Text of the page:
When I was on holiday in USA I received a letter and a book, a Penguin India Classic with a request, asking if I would like to write a review on their recently launched ‘Blog aPenguin India Classic’ site. On my return home, I thought it such an honour that I set about the task after my Borders book launch. It is a book that Iam familiar with but writing a review for such an ancient text that is revered and held in great esteem made me feel quite nervous. Well, I ‘ve had a go. Here it is:
The first rhyming words one hears as a child, a mere play on words to infant ears, steep into one’s conscience and are never forgotten. The first couplet of the Kural by Tiruvalluvar, translated by P.S. Sundaram is ingrained in the DNA of most Tamil children:
“A begins the alphabet
And God, primordial, the world.”
The cadences, inflections and richness of the mother tongue become part of our heritage, of who we are. As a child I remember the joy of reciting this couplet and feeling proud to have mastered the tongue-twisting beauty of these words. Rereading this Penguin Classic ‘Tiruvalluvar The Kural ‘translated by Professor P.S Sundaram was a wonderful task, reliving those moments of childhood etched in my mind.Scholars debate that the date of the ‘Kural’ could be anything from the second century BC to the Eighth century AD. As Professor Sundaram has explained in his excellent introduction, translations of the Kural have been in existence since 1700’s, first in Latin by the missionaries and then in English by various authors. So what is unique about this edition by Penguin India as part of their Penguin Classics Project? The author’s introduction clearly illustrates both his erudition in Tamil and English as well as his vast research on the classical texts. He has read extensively on the Kural, starting with the ‘terse and obscure’ work of the thirteenth century commentator Parimeelazhahar.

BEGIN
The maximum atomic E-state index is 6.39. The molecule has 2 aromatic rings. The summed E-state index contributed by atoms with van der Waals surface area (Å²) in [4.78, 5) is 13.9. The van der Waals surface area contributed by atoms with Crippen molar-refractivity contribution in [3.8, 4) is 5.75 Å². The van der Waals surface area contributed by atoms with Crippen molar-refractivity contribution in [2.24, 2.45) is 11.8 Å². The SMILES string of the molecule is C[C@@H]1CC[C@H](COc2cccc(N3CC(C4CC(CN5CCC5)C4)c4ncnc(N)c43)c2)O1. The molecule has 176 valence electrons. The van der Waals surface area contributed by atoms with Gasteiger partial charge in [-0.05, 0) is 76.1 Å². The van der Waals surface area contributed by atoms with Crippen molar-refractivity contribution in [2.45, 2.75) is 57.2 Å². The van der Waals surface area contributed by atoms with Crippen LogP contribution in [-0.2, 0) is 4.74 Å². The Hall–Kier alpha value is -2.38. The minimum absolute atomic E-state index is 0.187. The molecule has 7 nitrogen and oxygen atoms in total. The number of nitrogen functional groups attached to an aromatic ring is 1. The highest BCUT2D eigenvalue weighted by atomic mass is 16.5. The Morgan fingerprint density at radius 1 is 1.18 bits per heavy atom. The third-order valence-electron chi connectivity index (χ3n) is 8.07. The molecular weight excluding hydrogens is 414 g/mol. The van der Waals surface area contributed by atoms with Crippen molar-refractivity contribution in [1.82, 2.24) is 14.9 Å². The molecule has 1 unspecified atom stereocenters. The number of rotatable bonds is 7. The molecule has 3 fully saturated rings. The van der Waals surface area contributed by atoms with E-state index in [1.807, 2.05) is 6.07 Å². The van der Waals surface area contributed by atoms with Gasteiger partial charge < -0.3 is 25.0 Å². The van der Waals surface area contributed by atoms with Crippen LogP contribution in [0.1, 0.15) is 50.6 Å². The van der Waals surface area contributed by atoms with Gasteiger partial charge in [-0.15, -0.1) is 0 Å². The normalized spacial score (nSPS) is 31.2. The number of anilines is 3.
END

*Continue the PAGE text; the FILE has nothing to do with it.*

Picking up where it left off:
The Kural itself is unique. It is comprised of 1330 couplets written in a “metrical line of two feet, or a distich or couplet of short lines, the first of four and the second of three feet.” The work is also divided into the three themes of Virtue, Wealth and Love. Such clear and concise explanations by Professor Sundaram assist a layman like me in understanding the layers of this ancient text which has survived for centuries and continues to be read in Tamil, a “living language” unlike Sanskrit.
The book is set out in a simple format. Here is an example from page 15:“Valluvar knew the value of words and didn’t waste any. He took delight in rhyme, repetition, pun and alliteration and exploited them to the full to drive home a point“Cling to the One who clings to nothingAnd so clinging cease to cling.”is typical in its English of much of the brevity and wordplay of the Kural.”The author has translated the couplets in language that has not diminished the beauty of its rhyme. The copious notes at the end (pages 157-168) would help all readers to understand the nuances of the text. He has often compared them to Western literature: for example Stanza 5 is compared to Milton’s Lycidas, stanza 702 to Hamlet, stanza 716 to The Pilgrim’s progress by Bunyan. He also makes references to the Manusamhita, the Bhagavad-Gita and Arthasastra.
I would highly recommend this Penguin Classic as a great ‘dip-in’ book for one to keep by one’s bedside. This is a book that one will never tire of, a book that one could revisit for the sheer universality of its messages. Its words, scribed on palm leaves, can be read and marveled as they resonate with life in the twenty first century. The Kural would be a valuable addition to everyone’s collection of well-loved books.
To paraphrase the Kural Stanza 783:
“Good books are like good friends – A perpetual delight.”